Drones Class 0: Basics and height limit of 120 m

When you fly a drone you must follow the rules laid down in the EU drone regulation. This regulation classifies drones into various categories, taking into account their intended purpose and the potential risks they pose to individuals and other users of airspace, including passenger aircraft and rescue helicopters. One of the most important rule in the open category is to fly in VLOS (visual line of sight) and below 120 m. This height limit may be overridden in the open category only in very special circumstances such as a request from the owner of an obstacle (e.g a building) having a height of more than 105 m, to conduct an aerial work above it. In this case, the operator may fly up to 15 m above the obstacle. This exception is not allowed when operating a C0 drone. 

You can find out more about the different drone classes and what this means for you and the drone you want to fly via the drone information notices page.

This article is specifically about the use of the smallest of drones, the C0 class. This was written to help clear up some concern that may have arisen by some operators when they found out some restrictions for this class of drone.

The basics of the C0 drone class

As previously mentioned, the EU drone regulation has been developed defining requirements proportionate to the risk of the operation and allowing some operations to be conducted without any pre-authorisation (i.e. open category). In some cases, this can also be without any training with the A1 subcategory of the open category when using a C0 drone.

For very small drones up to 250 g, these can sometimes be toys. However, sometimes they are sophisticated products, such as in the case of the DJI mini or similar products. It was considered that when the speed a drone can fly at is not very high (below 19 m/s) they pose a limited risk to persons. However, in case of impact with an aircraft (especially small aircraft or lighter than air aircraft such as hot balloons), this may be dangerous.

So in the A1 open subcategory, a major simplification was added when operating C0 drones, by having no requirement for training for remote pilots, no mandatory geoawareness, and no mandatory remote identification. This simplifies things a lot! However, such simplifications were compensated by more strict operational requirements such as the hard 120 m height limit. If we allow remote pilots using C0 drones to unlock the system and fly higher without an understanding of the possible risk, which is given during the A1/A3 online training, this has the potential to cause an accident. Moreover, a 250 g drone is normally very small. Most probably you are not able to see it (and so keep the VLOS) when it is at a distance of more than a few tens of meters. At a 120 m distance, you are not able to see it, and this is a very unsafe situation!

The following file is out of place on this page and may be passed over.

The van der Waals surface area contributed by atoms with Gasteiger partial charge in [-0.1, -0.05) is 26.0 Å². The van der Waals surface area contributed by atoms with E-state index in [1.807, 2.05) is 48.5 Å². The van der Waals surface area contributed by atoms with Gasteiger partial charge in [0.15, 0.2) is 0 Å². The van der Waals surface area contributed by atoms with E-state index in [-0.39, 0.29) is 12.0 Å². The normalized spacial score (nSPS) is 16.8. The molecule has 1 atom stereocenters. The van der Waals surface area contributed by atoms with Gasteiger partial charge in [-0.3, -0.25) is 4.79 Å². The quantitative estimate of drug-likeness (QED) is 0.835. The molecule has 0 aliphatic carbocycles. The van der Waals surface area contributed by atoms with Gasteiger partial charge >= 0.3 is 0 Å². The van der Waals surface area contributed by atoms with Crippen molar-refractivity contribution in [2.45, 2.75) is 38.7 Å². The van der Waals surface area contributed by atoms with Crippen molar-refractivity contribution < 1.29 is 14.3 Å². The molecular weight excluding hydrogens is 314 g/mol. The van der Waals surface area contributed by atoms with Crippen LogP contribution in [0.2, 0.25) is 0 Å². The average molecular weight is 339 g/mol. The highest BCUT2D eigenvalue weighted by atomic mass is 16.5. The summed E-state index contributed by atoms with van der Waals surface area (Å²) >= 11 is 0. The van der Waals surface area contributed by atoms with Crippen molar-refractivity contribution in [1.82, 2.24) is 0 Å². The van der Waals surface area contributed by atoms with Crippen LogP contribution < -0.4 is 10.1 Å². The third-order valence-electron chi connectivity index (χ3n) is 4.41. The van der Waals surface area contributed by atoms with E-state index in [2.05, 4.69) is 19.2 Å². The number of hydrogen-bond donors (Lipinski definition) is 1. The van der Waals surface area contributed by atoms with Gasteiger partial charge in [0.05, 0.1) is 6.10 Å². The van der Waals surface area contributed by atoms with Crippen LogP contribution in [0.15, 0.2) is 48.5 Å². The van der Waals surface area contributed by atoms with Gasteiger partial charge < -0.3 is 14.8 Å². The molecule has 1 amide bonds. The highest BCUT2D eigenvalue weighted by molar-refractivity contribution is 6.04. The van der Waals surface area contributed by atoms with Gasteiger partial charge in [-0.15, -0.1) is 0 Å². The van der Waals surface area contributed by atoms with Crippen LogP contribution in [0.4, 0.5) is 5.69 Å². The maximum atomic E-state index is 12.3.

Why 120 m height?

Manned aircraft normally fly above 150 m, so the probability of encountering a manned aircraft above 120 m (we added a 30 m buffer) is much higher.

So operations in the open category should be limited to 120 m. However, as mentioned above, in very special circumstances, it is possible to unlock the 120 m height limitation, but this is not applicable to drones marked C0. In this case, the height must be limited to 120 m.

However, there is nothing to prevent a manufacturer from marking a drone less than 250 g as C1. In this case, remote pilots will be required to undergo the online training and they will be allowed to unlock the 12 0m. The training is considerably straightforward and it is really important to ensure that drone pilots are more aware of the responsibility they hold in their hands and the risks they might cause to other airspace users.

The main messages from this article:

  • When operating in the open category, you need to keep the VLOS (visual line of sight) and fly at a height below 120 m.
  • Such height limit may be overridden only if you have an explicit request from the owner of an obstacle (e.g. a building having a height more than 105 m) to fly above it for some aerial work (e.g. inspections). 
  • If you have a legacy drone, with a weight below 250 g, able to fly above 120 m, and you have the explicit request for the owner of the obstacle to fly higher than 120 m, then you should first complete the A1/A3 online required training.